As discussed below, EPA dropped energy efficiency out of concern it weakened the legal authority for the plan.
The final plan shows more favor toward renewable energy sources to the detriment of natural gas. The final rule calls for 28% (instead of 22%) of all power generate to come from renewable energy sources.
The final rules gave an extension to states to submit compliance plans, from 2016 to 2018. Also, compliance periods were pushed out from 2020 to 2022.
Legal Basis for the Rules
Fifteen states, including Ohio, have pledged to challenge the legal authority for the Clean Power Plan in Court. Nine other states have pledged to defend it.
EPA asserts that it has broad authority under Section 111(d) of the Clean Air Act – New Source Performance Standards (NSPS)- to craft the rules. At issue is the definition of the term "standard of performance" as used in Section 111. Does that term apply to the plant itself or can EPA use it to set standards for each state in terms of emissions from its power sector?
Opponents argue the EPA authority under Section 111(d) is limited to requiring certain technologies be installed at the plant itself. Opponents argue that fuel switching, renewables and a trading program are all well beyond its authority. If the opponents are successful in their challenge, the fundamental building block of the Clean Power Plan will be eliminated.
The final rule removed one of the strategies proposed for meeting reduction goals- energy efficiency. Many commentators speculate that EPA removed this component from the plan because it was the least legally defensible under Section 111(d) authority.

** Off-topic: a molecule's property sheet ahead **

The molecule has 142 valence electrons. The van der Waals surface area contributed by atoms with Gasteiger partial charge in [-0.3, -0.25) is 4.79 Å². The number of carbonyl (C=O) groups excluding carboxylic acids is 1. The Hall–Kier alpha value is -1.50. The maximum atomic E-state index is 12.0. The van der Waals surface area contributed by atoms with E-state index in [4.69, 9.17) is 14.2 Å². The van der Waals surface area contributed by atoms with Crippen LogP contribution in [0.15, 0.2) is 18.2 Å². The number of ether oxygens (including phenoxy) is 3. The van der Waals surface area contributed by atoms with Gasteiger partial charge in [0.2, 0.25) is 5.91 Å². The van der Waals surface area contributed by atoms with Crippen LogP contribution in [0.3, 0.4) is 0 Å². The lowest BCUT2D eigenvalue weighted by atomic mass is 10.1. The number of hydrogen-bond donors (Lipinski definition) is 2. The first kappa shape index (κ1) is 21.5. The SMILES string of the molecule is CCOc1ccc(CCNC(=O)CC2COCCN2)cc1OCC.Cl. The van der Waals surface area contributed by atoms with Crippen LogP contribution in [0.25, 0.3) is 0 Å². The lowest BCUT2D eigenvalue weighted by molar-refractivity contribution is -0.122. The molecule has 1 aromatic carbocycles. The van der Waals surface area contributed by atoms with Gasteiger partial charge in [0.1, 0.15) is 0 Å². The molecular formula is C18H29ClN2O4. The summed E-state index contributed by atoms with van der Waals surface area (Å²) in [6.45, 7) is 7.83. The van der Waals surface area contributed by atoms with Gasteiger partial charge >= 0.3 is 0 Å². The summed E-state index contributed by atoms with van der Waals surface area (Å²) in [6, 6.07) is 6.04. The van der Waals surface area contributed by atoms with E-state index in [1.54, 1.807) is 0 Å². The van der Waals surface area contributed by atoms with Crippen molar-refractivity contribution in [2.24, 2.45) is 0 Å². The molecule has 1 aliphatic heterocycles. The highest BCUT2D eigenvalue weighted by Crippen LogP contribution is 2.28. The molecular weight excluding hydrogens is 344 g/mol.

Another challenge to EPA’s authority will be that Section 111(d) only applies to new sources. The Clean Air Act Section 112 provides EPA the authority to regulate existing power plants. Section 112 covers regulation of hazardous air pollutants (HAPs) from existing power plants.
EPA argues there is ambiguity between Section 111(d) and Section 112. Therefore, where the Clean Air Act contains ambiguity, the Agency argues it entitled to deference so long as it articulates a "reasonable interpretation" of the provision. See, Chevron USA Inc. v. Natural Resource Defense Counsel.
Chevron was the at issue in the recent MATS decision discussed in my prior post. In that instance, the Supreme Court held that EPA went way beyond a "reasonable interpretation" of its authority. However, in other instances, such as the Cross-State Air Pollution Rule, the Court found the EPA did articulate a "reasonable interpretation." Therefore, it is hard to review the prior Supreme Court cases and discern definitive guidance as to whether the Court would uphold the Clean Power Plan.
The Supreme Court has shown a willingness to support EPA’s effort address climate change. First, the Court upheld EPA determination that greenhouse gases were pollutants regulated under the Clean Air Act in Massachusetts v. EPA. Second, it upheld the major components of EPA initial greenhouse gas regulations in its Tailoring Rule- UARG v. EPA. While the Court upheld major components of EPA’s authority to address climate change, the Clean Power Plan is the most ambitious effort to date.
Making matters more difficult to predict how the Supreme Court may rule is the lack of case law interpreting EPA’s authority under Section 111(d).